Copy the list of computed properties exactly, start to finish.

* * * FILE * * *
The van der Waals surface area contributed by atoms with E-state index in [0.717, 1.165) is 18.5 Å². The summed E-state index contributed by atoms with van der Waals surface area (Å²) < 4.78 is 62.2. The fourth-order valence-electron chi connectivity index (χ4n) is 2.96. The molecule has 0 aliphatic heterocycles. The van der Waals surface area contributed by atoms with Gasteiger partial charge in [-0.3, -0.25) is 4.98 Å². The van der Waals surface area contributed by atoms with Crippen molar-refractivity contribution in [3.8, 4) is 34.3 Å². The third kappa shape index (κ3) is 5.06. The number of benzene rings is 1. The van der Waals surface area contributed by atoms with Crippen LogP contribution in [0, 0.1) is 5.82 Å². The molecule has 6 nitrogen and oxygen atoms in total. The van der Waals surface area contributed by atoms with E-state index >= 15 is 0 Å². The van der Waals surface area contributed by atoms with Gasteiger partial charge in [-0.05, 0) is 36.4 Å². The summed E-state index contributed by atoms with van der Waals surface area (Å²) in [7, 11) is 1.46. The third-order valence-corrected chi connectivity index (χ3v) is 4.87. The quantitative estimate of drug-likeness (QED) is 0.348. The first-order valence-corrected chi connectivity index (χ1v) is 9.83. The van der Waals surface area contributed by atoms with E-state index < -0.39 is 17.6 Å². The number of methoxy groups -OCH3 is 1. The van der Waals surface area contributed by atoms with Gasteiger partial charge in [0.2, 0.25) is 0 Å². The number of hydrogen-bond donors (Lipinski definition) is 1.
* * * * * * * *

The van der Waals surface area contributed by atoms with E-state index in [0.717, 1.165) is 18.5 Å². The summed E-state index contributed by atoms with van der Waals surface area (Å²) < 4.78 is 62.2. The fourth-order valence-electron chi connectivity index (χ4n) is 2.96. The molecule has 0 aliphatic heterocycles. The van der Waals surface area contributed by atoms with Gasteiger partial charge in [-0.3, -0.25) is 4.98 Å². The van der Waals surface area contributed by atoms with Crippen molar-refractivity contribution in [3.8, 4) is 34.3 Å². The third kappa shape index (κ3) is 5.06. The number of benzene rings is 1. The van der Waals surface area contributed by atoms with Crippen LogP contribution in [0, 0.1) is 5.82 Å². The molecule has 6 nitrogen and oxygen atoms in total. The van der Waals surface area contributed by atoms with E-state index >= 15 is 0 Å². The van der Waals surface area contributed by atoms with Gasteiger partial charge in [-0.05, 0) is 36.4 Å². The summed E-state index contributed by atoms with van der Waals surface area (Å²) in [7, 11) is 1.46. The third-order valence-corrected chi connectivity index (χ3v) is 4.87. The quantitative estimate of drug-likeness (QED) is 0.348. The first-order valence-corrected chi connectivity index (χ1v) is 9.83. The van der Waals surface area contributed by atoms with E-state index < -0.39 is 17.6 Å². The number of methoxy groups -OCH3 is 1. The van der Waals surface area contributed by atoms with Gasteiger partial charge in [0.2, 0.25) is 0 Å². The number of hydrogen-bond donors (Lipinski definition) is 1.